diabetic foot pain
Diabetic foot pain is called diabetic neuropathy. This occurs when long-standing diabetes has kept blood sugar levels high for many years. Initially, diabetic foot pain might include feeling sharp pains or pins and needles pain. Or, it can manifest as a sharp, burning, aching pain. This can lead to painful walking or pain when touched. The increased pain transmissions eventually cause nerve cells to become damaged and they no longer feel pain. As time goes on, the nerve cells may be permanently affected and die. Ultimately, this may result in the inability to feel pain in the feet. The feet may feel numb. You may not feel your feet when walking.
While diabetic neuropathy may affect both the feet and legs as well as the hands and arms, it usually occurs in the feet and legs first. Due to this, it is necessary to check feet regularly. There could be some injury to the foot of which you are not aware. Check for swelling, sores and cuts. Infected feet can lead to complications. Dry feet thoroughly when washing them. Wear comfortable shoes. Your feet need room to move. Due to poor circulation the feet are less capable of healing from infection. Use thick socks, slippers, and shoes to prevent injuries to feet. Do not go barefoot.
Damaged nerves cannot be repaired. While there is no cure, there are treatments to lessen to discomfort and pain. Lifestyle changes can be made that help diminish the advance of the disease. Once a person is aware that he or she has diabetic neuropathy, the patient can work to control blood sugar so it does not progress. Control blood sugar. This is very important.
There are other things that can be done as well. Take special care of your feet. The person best suited to check your feet is a podiatrist. He can help determine the health of your feet. Fix foot problems such as hammertoes, corns, and bunions. Use fitted orthopedic shoes if necessary. Diabetes reduces blood flow to the feet, thus reducing oxygen and nutrients to the feet. This makes it more difficult for cuts and sores to heal. The reason you need well-fitting shoes is that any rubbing may turn into a sore that does not heal and that can lead to other complications. The best time to get fitted for shoes is at the end of a day when your feet are swollen. Make sure your feet feel comfortable in the shoes and that the shoes are not tight and do not rub your feet.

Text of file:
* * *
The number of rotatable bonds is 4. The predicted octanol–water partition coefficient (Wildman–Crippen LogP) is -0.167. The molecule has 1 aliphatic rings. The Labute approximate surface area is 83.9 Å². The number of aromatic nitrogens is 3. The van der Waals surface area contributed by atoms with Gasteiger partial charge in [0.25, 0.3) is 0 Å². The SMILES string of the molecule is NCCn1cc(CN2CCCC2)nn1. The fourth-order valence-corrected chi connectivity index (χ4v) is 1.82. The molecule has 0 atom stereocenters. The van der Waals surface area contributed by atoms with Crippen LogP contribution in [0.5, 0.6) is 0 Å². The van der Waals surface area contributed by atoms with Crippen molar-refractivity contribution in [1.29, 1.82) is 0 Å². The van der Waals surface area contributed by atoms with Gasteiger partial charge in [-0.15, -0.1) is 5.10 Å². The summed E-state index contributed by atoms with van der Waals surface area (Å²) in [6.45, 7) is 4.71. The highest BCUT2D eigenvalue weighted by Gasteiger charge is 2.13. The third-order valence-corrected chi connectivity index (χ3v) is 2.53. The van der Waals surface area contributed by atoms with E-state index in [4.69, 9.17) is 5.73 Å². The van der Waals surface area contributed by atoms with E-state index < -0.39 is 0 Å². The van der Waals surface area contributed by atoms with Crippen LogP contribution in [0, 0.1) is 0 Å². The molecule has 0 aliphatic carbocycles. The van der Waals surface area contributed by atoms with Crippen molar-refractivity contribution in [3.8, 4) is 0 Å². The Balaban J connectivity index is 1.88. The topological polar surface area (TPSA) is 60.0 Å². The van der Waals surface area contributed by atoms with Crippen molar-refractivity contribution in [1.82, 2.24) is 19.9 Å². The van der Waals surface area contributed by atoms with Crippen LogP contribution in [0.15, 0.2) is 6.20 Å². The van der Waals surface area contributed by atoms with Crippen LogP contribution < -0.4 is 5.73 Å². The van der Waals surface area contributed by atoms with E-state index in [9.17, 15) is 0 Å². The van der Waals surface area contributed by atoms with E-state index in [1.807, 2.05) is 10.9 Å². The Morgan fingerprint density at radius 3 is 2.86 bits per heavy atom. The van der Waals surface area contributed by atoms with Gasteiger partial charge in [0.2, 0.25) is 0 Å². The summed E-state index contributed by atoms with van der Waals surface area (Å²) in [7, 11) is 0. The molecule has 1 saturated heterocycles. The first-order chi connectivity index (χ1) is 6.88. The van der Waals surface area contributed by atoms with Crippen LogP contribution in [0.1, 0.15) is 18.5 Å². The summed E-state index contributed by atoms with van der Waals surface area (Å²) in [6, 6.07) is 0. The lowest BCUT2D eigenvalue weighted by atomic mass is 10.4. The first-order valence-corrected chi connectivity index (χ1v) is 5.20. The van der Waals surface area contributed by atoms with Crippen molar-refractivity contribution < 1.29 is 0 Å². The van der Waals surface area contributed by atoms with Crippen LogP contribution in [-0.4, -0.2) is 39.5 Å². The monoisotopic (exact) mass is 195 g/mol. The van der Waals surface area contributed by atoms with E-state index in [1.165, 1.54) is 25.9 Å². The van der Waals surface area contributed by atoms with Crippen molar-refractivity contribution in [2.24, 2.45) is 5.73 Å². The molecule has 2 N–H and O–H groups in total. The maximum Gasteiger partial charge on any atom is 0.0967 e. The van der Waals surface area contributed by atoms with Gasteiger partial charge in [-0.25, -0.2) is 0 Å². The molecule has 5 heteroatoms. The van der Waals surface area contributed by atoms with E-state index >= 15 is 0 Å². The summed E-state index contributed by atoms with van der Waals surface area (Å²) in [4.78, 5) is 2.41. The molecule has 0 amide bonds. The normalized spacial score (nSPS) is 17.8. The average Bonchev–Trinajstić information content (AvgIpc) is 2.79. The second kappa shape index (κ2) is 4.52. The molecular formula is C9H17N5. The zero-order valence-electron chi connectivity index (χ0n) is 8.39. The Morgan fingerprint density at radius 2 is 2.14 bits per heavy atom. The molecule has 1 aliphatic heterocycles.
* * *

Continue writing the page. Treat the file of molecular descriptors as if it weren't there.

While diabetic neuropathy may start with a feeling of pins and needles or tingling, there may be other signs. Sharp pains or cramping may occur. Losing balance or walking with a wobbly motion may also indicate diabetic peripheral neuropathy. This is because it attacks not only the feet, but the ankles. Misshapen feet or toes, like hammertoes, are another sign. Other symptoms are how hands or feet perceive temperature changes. Things may feel excessively hot or cold. Or, hands and feet may be very cold or hot. Bedsheets at night may feel heavy or painful, so much so that it becomes difficult to sleep.
Some people who have peripheral neuropathy do not realize it. They are not aware that they have diabetes. Some of the various things that affect blood sugar are weight, exercise, diet, smoking and medications. Stop smoking as part of a healthy lifestyle. Start exercising. Exercise that has minimum impact on the feet is biking and swimming. Controlling diabetic neuropathy involves controlling blood sugar. How long you have controlled blood sugar is a big factor. A healthy lifestyle and strict blood sugar control can slow diabetic neuropathy. Talk to your doctor.
High blood sugar weakens small blood capillaries that supply nerves with nutrients and oxygen. It is believed that the effect on the circulatory system ultimately affects the nerves of the nervous system. Ultimately, diabetic neuropathy can go on to affect other systems of the body such as the urinary tract, digestive tract, and heart. To help prevent diabetic neuropathy it is necessary to keep blood sugar well-controlled.